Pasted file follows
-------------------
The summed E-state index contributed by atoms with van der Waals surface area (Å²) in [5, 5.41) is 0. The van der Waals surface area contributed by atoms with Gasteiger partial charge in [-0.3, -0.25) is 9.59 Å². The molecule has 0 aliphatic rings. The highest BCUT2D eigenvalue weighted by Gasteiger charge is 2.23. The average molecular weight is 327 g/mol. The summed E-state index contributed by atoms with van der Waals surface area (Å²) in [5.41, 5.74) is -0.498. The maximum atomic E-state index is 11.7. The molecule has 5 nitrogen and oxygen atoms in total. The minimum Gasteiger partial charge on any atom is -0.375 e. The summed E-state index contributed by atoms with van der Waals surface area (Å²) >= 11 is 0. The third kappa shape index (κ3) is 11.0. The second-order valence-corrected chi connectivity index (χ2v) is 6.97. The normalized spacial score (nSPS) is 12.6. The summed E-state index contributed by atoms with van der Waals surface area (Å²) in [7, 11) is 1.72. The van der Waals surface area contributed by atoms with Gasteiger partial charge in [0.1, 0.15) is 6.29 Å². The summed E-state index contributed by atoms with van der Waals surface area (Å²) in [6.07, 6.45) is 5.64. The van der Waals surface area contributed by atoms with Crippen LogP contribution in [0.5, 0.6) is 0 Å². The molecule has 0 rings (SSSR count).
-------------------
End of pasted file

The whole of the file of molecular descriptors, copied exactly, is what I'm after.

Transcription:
The summed E-state index contributed by atoms with van der Waals surface area (Å²) in [5, 5.41) is 0. The van der Waals surface area contributed by atoms with Gasteiger partial charge in [-0.3, -0.25) is 9.59 Å². The molecule has 0 aliphatic rings. The highest BCUT2D eigenvalue weighted by Gasteiger charge is 2.23. The average molecular weight is 327 g/mol. The summed E-state index contributed by atoms with van der Waals surface area (Å²) in [5.41, 5.74) is -0.498. The maximum atomic E-state index is 11.7. The molecule has 5 nitrogen and oxygen atoms in total. The minimum Gasteiger partial charge on any atom is -0.375 e. The summed E-state index contributed by atoms with van der Waals surface area (Å²) >= 11 is 0. The third kappa shape index (κ3) is 11.0. The second-order valence-corrected chi connectivity index (χ2v) is 6.97. The normalized spacial score (nSPS) is 12.6. The summed E-state index contributed by atoms with van der Waals surface area (Å²) in [7, 11) is 1.72. The van der Waals surface area contributed by atoms with Gasteiger partial charge in [0.1, 0.15) is 6.29 Å². The summed E-state index contributed by atoms with van der Waals surface area (Å²) in [6.07, 6.45) is 5.64. The van der Waals surface area contributed by atoms with Crippen LogP contribution in [0.5, 0.6) is 0 Å². The molecule has 0 rings (SSSR count).